纖維肌痛症病患之睡眠障礙、睡眠障礙對症狀嚴重度與醫療利用的影響及神經回饋對症狀的改善成效(2/3)

Project: A - Government Institutionb - Ministry of Science and Technology

Description

The proposed grant entails a series of three studies. First, we will conduct a meta-analysis to determine the differences in sleep characteristics in patients with fibromyalgia compared with healthy controls (Aim 1). Second, we will determine the impact of insomnia on symptom severity and health resources utilization in patients with fibromyalgia by conducting a population-based study in a cohort of fibromyalgia patients (Aim 2). Third, we will examine the efficacy of sensorimotor rhythm (SMR) neurofeedback training for improvements of pain, overall symptom severity, sleep quality and cognitive function in patients with fibromyalgia using a randomized controlled trial (RCT) design (Aim 3). For Aim 1, 6 databases including PubMed, Medline, Embase, PsychINFO, CINAHL and Web of Science will be searched from inception until December 31, 2016 using fibromyalgia AND sleep as keywords. The inclusion criteria are studies including patients with fibromyalgia and healthy participants as the comparison group; studies that measured sleep characteristics by using polysomnography, the Pittsburgh Sleep Quality Index, an actigraph, or a sleep diary; and case–control study designs. The quantitative data will be entered into Comprehensive Meta-Analysis software, version 2.0 (Biostat, Englewood, NJ), and two-sided tests will be used. For Aim 2, we will analyze data retrieved from the Longitudinal Health Insurance Database 2010. Patients with fibromyalgia diagnosed between 2000 and 2001 will be divided into two groups: patients with comorbid insomnia and patients without insomnia. The relationship between insomnia and the odds (OR) of fibromyalgia-indicated pharmacotherapies use from the index date to the end of 2013 will be examined using the multivariable logistic regression while adjusting for age, sex, insurance premium, and the Charlson Comorbidity Index (CCI). The OR and associated 95% confidence interval will be reported. The association between insomnia and the ambulatory care visits tracked from the index date to the end of 2013 will be examined using the multivariate generalized linear models with the adjustment of age, sex, insurance premium, and CCI. For Aim 3, eligible participants (N = 80) will be randomized to receive 8 weeks of SMR neurofeedback (SMRG) or 8 weeks of telephone support (CG). The primary outcomes include the average pain score determined by the Brief Pain Inventory and the revised Fibromyalgia Impact Questionnaire score and the secondary outcomes include sleep quality and cognitive function which will be measured before and after treatment. To determine the effectiveness of SMR training on primary and secondary outcomes, differences in outcome variables will be analyzed with mixed-effects linear regression models with the covariance structure unstructured. We will perform statistical analyses according to the intention-to-treat principle. All missing vales will be imputed using the last value carry-forward method. The between-group differences at the two post-test assessments will be examined using a mixed-model in which group and time interaction will be included. We will adjust for the baseline score on the outcome variable and for demographics and comorbidities that differ significantly between the SMRG and CG at baseline. By completing the proposed meta-analysis and the population-based observation study, the role played by sleep in fibromyalgia can be demonstrated. Insomnia or sleep difficulty can therefore be used both as a clinical indicator for risk stratification and a target for treatment in patients with fibromyalgia. Findings from the RCT will provide empirical evidence to support the efficacy of SMR neurofeedback for fibromyalgia.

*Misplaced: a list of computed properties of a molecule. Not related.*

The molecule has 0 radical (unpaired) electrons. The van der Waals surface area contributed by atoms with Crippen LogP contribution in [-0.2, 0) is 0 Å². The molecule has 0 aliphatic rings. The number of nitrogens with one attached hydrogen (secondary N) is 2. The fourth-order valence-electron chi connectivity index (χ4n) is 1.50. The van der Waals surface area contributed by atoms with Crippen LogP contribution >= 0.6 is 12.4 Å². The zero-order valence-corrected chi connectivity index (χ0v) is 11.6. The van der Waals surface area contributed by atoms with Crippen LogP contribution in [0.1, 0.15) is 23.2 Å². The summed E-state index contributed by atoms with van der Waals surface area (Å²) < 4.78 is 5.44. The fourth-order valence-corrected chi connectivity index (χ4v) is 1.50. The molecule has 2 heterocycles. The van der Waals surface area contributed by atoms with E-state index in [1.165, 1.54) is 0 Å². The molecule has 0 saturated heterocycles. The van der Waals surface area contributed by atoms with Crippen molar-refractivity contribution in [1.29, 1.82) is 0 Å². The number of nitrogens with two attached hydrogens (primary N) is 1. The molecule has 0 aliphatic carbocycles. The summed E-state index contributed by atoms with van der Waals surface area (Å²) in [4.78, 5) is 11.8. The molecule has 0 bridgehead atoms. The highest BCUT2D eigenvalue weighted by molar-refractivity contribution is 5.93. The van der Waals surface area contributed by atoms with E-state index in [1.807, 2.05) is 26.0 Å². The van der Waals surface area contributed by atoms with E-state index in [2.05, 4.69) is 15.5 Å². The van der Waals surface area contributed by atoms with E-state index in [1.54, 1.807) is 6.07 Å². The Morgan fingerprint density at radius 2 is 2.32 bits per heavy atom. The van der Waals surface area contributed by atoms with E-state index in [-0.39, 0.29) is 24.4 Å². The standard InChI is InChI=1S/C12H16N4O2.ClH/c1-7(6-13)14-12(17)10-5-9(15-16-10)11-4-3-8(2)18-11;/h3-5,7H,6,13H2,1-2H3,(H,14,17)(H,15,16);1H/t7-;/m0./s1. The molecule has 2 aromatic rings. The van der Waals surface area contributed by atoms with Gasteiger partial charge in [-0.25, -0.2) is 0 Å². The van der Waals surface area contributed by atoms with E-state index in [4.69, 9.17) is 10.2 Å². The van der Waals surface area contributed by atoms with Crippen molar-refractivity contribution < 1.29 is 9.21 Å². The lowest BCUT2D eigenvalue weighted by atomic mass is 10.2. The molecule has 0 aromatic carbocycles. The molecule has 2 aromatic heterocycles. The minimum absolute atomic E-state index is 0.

StatusFinished
Effective start/end date8/1/177/31/18

Keywords

  • Fibromyalgia
  • Sleep
  • Neurofeedback
  • Cognitive Function